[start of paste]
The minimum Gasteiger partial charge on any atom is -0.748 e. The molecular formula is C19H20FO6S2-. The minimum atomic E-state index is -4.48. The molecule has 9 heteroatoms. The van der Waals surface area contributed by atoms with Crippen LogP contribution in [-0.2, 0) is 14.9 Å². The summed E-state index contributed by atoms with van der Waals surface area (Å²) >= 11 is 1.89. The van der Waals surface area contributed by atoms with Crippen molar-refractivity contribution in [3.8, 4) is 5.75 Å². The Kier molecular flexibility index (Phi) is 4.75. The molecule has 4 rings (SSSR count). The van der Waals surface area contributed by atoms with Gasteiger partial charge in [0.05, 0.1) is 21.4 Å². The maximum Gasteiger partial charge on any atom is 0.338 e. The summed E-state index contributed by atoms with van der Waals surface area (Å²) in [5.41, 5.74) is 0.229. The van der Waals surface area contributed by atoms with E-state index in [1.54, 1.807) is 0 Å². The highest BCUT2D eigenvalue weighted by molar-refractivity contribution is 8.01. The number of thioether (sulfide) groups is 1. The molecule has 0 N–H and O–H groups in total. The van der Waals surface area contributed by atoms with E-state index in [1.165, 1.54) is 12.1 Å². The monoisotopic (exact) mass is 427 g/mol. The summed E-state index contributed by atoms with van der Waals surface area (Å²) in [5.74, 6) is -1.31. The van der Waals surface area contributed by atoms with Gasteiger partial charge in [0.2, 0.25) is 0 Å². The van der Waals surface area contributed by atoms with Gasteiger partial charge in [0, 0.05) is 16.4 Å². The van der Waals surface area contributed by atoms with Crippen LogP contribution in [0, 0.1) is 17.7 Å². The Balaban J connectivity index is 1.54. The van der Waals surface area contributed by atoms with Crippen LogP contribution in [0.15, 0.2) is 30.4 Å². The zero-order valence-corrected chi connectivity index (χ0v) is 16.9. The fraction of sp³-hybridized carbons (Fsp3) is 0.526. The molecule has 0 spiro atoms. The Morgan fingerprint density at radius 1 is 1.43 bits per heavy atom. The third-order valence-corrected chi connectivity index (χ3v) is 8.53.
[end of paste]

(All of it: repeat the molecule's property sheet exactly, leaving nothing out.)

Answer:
The minimum Gasteiger partial charge on any atom is -0.748 e. The molecular formula is C19H20FO6S2-. The minimum atomic E-state index is -4.48. The molecule has 9 heteroatoms. The van der Waals surface area contributed by atoms with Crippen LogP contribution in [-0.2, 0) is 14.9 Å². The summed E-state index contributed by atoms with van der Waals surface area (Å²) >= 11 is 1.89. The van der Waals surface area contributed by atoms with Crippen molar-refractivity contribution in [3.8, 4) is 5.75 Å². The Kier molecular flexibility index (Phi) is 4.75. The molecule has 4 rings (SSSR count). The van der Waals surface area contributed by atoms with Gasteiger partial charge in [0.05, 0.1) is 21.4 Å². The maximum Gasteiger partial charge on any atom is 0.338 e. The summed E-state index contributed by atoms with van der Waals surface area (Å²) in [5.41, 5.74) is 0.229. The van der Waals surface area contributed by atoms with E-state index in [1.54, 1.807) is 0 Å². The highest BCUT2D eigenvalue weighted by molar-refractivity contribution is 8.01. The number of thioether (sulfide) groups is 1. The molecule has 0 N–H and O–H groups in total. The van der Waals surface area contributed by atoms with E-state index in [1.165, 1.54) is 12.1 Å². The monoisotopic (exact) mass is 427 g/mol. The summed E-state index contributed by atoms with van der Waals surface area (Å²) in [5.74, 6) is -1.31. The van der Waals surface area contributed by atoms with Gasteiger partial charge in [0.2, 0.25) is 0 Å². The van der Waals surface area contributed by atoms with Gasteiger partial charge in [0, 0.05) is 16.4 Å². The van der Waals surface area contributed by atoms with Crippen LogP contribution in [0, 0.1) is 17.7 Å². The Balaban J connectivity index is 1.54. The van der Waals surface area contributed by atoms with Crippen LogP contribution in [0.15, 0.2) is 30.4 Å². The zero-order valence-corrected chi connectivity index (χ0v) is 16.9. The fraction of sp³-hybridized carbons (Fsp3) is 0.526. The molecule has 0 spiro atoms. The Morgan fingerprint density at radius 1 is 1.43 bits per heavy atom. The third-order valence-corrected chi connectivity index (χ3v) is 8.53.